Join Date: Jun 2000
Re: Eddie Guardado a Positive Clubhouse Presence!
Eddie wants ball with game on line
Column by The Post's Lonnie Wheeler
The younger fellow in the next locker had earned the chance to close out games, unearned it, and said all the right things in every circumstance. It doesn't matter what role he's put in, Todd Coffey politely repeated every time he was asked.
But to 35-year-old Eddie Guardado, the pluggish left-hander with 179 saves to his everlasting credit, make no mistake, it matters very much. It matters so much, in fact, that when he lost the closer role earlier this year with the Seattle Mariners, Guardado lost a lot more along with it. Namely, his pride. His confidence. His edge.
What the Reds have done is give all that back to him. To be sure, they acquired Everyday Eddie - he once pitched in 12 straight games for the Minnesota Twins, and was ready on the 13th - out of desperation. Jerry Narron had been summoning his relievers with one hand and covering his eyes with the other. It was that bad.
Guardado, though, doesn't care why he's out there with the game at stake. Just that he is.
"When Wayne Krivsky and Jerry Narron told me, 'Hey, you've got the ball in the ninth,' right there and then I knew I was going to be OK," said the two-time All-Star and holder of the Twins' single-season saves record. "That was a good feeling.
"Being a closer, there's nothing like it. You're the last man standing out there trying to get the final three outs. It's exciting, a do-or-die situation. You live for that. At least I do."
And that's why the reordering of the Reds' bullpen - a freshening of talent and shifting of assignments that Wednesday night resulted in seven scoreless innings against the New York Mets - began with a guy who's a little advanced in years and lagging behind on the radar gun. Krivsky, employed by the Twins for all the years that Guardado was, well knows that, in spite of a passing resemblance in girth, it wasn't Goose Gossage he brought here. Note that they never called him Easy Eddie. For him, nothing has ever been that, except maybe Wednesday's 1-2-3 save, his fourth in as many tries for Cincinnati.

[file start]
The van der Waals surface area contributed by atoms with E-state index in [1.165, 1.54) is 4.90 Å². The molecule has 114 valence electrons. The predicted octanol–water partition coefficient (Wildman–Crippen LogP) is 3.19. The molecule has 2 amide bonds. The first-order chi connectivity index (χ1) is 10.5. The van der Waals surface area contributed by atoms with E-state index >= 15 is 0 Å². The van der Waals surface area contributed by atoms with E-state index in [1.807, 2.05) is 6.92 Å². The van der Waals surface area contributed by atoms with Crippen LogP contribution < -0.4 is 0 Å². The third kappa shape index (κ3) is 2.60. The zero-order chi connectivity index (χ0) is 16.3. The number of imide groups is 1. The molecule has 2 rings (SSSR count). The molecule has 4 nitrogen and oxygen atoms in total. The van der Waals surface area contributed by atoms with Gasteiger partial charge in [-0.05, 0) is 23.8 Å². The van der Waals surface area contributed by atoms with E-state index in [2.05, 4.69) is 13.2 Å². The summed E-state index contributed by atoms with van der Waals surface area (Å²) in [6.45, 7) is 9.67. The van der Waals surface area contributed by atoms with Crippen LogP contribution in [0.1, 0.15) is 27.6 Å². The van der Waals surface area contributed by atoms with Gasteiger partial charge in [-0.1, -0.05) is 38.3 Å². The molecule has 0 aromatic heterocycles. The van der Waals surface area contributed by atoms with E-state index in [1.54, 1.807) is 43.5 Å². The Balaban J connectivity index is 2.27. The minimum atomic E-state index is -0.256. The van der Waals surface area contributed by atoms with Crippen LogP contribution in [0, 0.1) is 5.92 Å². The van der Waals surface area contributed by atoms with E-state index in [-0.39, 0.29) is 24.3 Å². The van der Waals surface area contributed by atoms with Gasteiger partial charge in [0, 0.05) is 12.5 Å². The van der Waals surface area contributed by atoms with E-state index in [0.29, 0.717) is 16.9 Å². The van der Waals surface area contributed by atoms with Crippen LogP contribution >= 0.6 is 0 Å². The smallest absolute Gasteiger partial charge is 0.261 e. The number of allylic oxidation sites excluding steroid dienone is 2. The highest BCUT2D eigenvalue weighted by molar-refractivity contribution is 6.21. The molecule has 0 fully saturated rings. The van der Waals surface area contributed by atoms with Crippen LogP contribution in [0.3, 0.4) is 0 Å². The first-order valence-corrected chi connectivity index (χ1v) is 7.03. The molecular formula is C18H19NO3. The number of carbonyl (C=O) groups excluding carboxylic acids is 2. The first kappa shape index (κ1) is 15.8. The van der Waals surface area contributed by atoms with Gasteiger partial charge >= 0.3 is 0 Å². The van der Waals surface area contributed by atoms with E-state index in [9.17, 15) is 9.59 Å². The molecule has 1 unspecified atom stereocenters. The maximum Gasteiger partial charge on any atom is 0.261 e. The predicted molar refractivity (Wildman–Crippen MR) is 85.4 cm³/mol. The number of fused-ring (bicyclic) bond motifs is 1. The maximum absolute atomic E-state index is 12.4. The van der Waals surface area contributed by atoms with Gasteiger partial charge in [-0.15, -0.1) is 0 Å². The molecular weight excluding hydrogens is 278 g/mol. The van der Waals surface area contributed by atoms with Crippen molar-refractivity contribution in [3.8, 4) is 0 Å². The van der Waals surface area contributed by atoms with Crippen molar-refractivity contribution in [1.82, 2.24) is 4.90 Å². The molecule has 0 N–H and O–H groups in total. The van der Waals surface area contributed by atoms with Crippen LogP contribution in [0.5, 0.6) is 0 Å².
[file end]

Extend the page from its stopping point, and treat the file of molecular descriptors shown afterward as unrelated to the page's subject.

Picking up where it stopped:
As Reds pitcher Joe Mays, a former Minnesota teammate and one of Guardado's biggest fans, put it, "He's not a guy who has overpowering stuff. He just has a huge heart and goes out and puts everything he has on the line every night.
"I don't want this to sound the wrong way, but he's got nothing special. What he does have is an enormous set of ... well, whatever you want to call them."
Those, so far, have proven unfailingly adequate, a development for which Reds fans were so starved that Sunday, with two outs in the bottom of the ninth inning and a 6-3 lead over Colorado, the crowd began to chant "Eddie! Eddie!" So prompted, he naturally surrendered a home run to light-hitting Clint Barmes. Just as predictably, he ended the game by getting Todd Helton to ground out.
"It reminded me of the old Minnesota days," reflected the friendly Californian who grew up in a window-barred section of Stockton, playing ball on a field where he saw people shot and stabbed, which gives a fellow some perspective on pressure. "We'd have about 55,000-plus yelling my name. One time (in 2002), we were in the playoffs against Anaheim, and it was sold out, and Joe Mays pitched eight really good innings and they brought me in for the ninth. Talk about butterflies. I had some big dragons in there."
The other part of the story is that Mays had retired 13 straight batters and led the Angels 2-1 in the game of his life, and the Twins manager, Ron Gardenhire, asked him how he felt about finishing. Ordinarily, that would be the starting pitcher's cue to curl his lip and mutter no way, no how, is he coming out of there.
"I said," said Mays, "that Eddie's been doing a good job all year and this is his role. I just said, 'Eddie's the man.'''
It was the only game Minnesota won in that series, and it was a testimony to a closer with the right stuff and no other kind to speak of. The confidence was well-placed. Guardado, who now has 56 more saves than all the Reds' other relievers combined, led the American League with 45 that season, and followed it with 41 the next. For Seattle last year, he had 36.
For Seattle this year, he had five and blew nearly as many. He lost the trust of his manager and the support of his chanters. In middle relief, he was rudderless. In long relief, he was miserable. He was a late-inning junkie who had to have his pressure fix.
"I've been with Wayne Krivsky for a long time, so he knew what I could do," said Everyday, whom the Mariners were so untroubled about losing that they accepted a minor-league pitcher in exchange and sent Cincinnati a big chunk of salary. "When the Reds picked me up and gave me that opportunity, it made my confidence way higher because you know you're wanted. You know they got you for a reason, and that's to come in here and close some games out."
Maybe he'll continue to do that, and Coffey - who picked up the come-from-behind victory Wednesday night for his work in the eighth inning - will regain the touch he demonstrated in the setup role and everything will fall into place and the fans will be screaming "Eddie!" in the playoffs again. Maybe not.
At the least, the younger fellow in the next locker will pick up a thing or two - will develop, perhaps, the dire desire to close, and the attitude that nothing, in his profession, can take its place - and do better next time.
"Enjoy this Reds fans, you are watching a legend grow up before your very eyes" ... DoogMinAmo on Adam Dunn